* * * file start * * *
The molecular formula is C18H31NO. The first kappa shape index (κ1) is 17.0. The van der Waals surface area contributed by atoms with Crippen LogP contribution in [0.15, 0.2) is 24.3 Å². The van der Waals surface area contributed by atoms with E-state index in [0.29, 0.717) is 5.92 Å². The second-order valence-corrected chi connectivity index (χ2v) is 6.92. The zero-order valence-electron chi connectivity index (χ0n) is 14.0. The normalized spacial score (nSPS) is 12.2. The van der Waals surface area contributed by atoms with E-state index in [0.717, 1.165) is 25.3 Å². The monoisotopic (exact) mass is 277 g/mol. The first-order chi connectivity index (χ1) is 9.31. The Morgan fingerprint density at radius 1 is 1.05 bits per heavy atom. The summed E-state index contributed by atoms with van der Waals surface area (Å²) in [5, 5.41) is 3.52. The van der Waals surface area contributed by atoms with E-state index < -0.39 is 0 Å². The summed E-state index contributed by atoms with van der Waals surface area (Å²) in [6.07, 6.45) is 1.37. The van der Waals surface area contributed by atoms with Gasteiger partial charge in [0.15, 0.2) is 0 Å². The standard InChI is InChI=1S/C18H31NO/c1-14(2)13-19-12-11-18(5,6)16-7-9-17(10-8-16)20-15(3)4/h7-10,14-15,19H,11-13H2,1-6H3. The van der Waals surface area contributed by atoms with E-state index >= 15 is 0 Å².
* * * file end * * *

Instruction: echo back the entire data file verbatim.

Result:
The molecular formula is C18H31NO. The first kappa shape index (κ1) is 17.0. The van der Waals surface area contributed by atoms with Crippen LogP contribution in [0.15, 0.2) is 24.3 Å². The van der Waals surface area contributed by atoms with E-state index in [0.29, 0.717) is 5.92 Å². The second-order valence-corrected chi connectivity index (χ2v) is 6.92. The zero-order valence-electron chi connectivity index (χ0n) is 14.0. The normalized spacial score (nSPS) is 12.2. The van der Waals surface area contributed by atoms with E-state index in [0.717, 1.165) is 25.3 Å². The monoisotopic (exact) mass is 277 g/mol. The first-order chi connectivity index (χ1) is 9.31. The Morgan fingerprint density at radius 1 is 1.05 bits per heavy atom. The summed E-state index contributed by atoms with van der Waals surface area (Å²) in [5, 5.41) is 3.52. The van der Waals surface area contributed by atoms with E-state index < -0.39 is 0 Å². The summed E-state index contributed by atoms with van der Waals surface area (Å²) in [6.07, 6.45) is 1.37. The van der Waals surface area contributed by atoms with Gasteiger partial charge in [0.15, 0.2) is 0 Å². The standard InChI is InChI=1S/C18H31NO/c1-14(2)13-19-12-11-18(5,6)16-7-9-17(10-8-16)20-15(3)4/h7-10,14-15,19H,11-13H2,1-6H3. The van der Waals surface area contributed by atoms with E-state index >= 15 is 0 Å².